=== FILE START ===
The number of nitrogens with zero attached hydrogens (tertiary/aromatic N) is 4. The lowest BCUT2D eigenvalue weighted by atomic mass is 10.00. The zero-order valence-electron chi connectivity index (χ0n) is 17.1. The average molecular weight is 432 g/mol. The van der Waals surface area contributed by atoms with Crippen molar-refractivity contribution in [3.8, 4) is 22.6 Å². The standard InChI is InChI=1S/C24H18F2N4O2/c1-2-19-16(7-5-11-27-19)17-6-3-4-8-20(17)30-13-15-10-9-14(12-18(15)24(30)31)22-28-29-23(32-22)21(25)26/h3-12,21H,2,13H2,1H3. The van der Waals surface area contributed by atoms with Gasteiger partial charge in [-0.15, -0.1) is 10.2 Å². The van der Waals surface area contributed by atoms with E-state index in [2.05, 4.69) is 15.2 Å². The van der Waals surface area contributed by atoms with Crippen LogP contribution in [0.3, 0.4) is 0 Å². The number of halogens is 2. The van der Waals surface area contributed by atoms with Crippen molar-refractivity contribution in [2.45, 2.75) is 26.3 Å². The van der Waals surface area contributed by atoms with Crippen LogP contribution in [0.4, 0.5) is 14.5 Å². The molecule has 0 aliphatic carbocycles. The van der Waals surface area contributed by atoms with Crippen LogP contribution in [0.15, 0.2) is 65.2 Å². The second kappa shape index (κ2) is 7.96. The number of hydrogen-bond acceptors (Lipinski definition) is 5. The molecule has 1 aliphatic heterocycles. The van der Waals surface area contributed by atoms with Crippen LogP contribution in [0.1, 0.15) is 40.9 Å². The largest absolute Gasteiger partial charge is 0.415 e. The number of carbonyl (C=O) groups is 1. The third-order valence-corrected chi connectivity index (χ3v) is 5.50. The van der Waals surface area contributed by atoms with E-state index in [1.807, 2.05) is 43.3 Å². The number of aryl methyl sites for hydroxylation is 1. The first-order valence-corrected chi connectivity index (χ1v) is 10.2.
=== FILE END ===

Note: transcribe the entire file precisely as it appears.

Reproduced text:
The number of nitrogens with zero attached hydrogens (tertiary/aromatic N) is 4. The lowest BCUT2D eigenvalue weighted by atomic mass is 10.00. The zero-order valence-electron chi connectivity index (χ0n) is 17.1. The average molecular weight is 432 g/mol. The van der Waals surface area contributed by atoms with Crippen molar-refractivity contribution in [3.8, 4) is 22.6 Å². The standard InChI is InChI=1S/C24H18F2N4O2/c1-2-19-16(7-5-11-27-19)17-6-3-4-8-20(17)30-13-15-10-9-14(12-18(15)24(30)31)22-28-29-23(32-22)21(25)26/h3-12,21H,2,13H2,1H3. The van der Waals surface area contributed by atoms with Gasteiger partial charge in [-0.15, -0.1) is 10.2 Å². The van der Waals surface area contributed by atoms with E-state index in [2.05, 4.69) is 15.2 Å². The van der Waals surface area contributed by atoms with Crippen LogP contribution in [0.3, 0.4) is 0 Å². The number of halogens is 2. The van der Waals surface area contributed by atoms with Crippen molar-refractivity contribution in [2.45, 2.75) is 26.3 Å². The van der Waals surface area contributed by atoms with Crippen LogP contribution in [0.4, 0.5) is 14.5 Å². The molecule has 0 aliphatic carbocycles. The van der Waals surface area contributed by atoms with Crippen LogP contribution in [0.15, 0.2) is 65.2 Å². The second kappa shape index (κ2) is 7.96. The number of hydrogen-bond acceptors (Lipinski definition) is 5. The molecule has 1 aliphatic heterocycles. The van der Waals surface area contributed by atoms with Crippen LogP contribution in [0.1, 0.15) is 40.9 Å². The largest absolute Gasteiger partial charge is 0.415 e. The number of carbonyl (C=O) groups is 1. The third-order valence-corrected chi connectivity index (χ3v) is 5.50. The van der Waals surface area contributed by atoms with E-state index in [1.807, 2.05) is 43.3 Å². The number of aryl methyl sites for hydroxylation is 1. The first-order valence-corrected chi connectivity index (χ1v) is 10.2.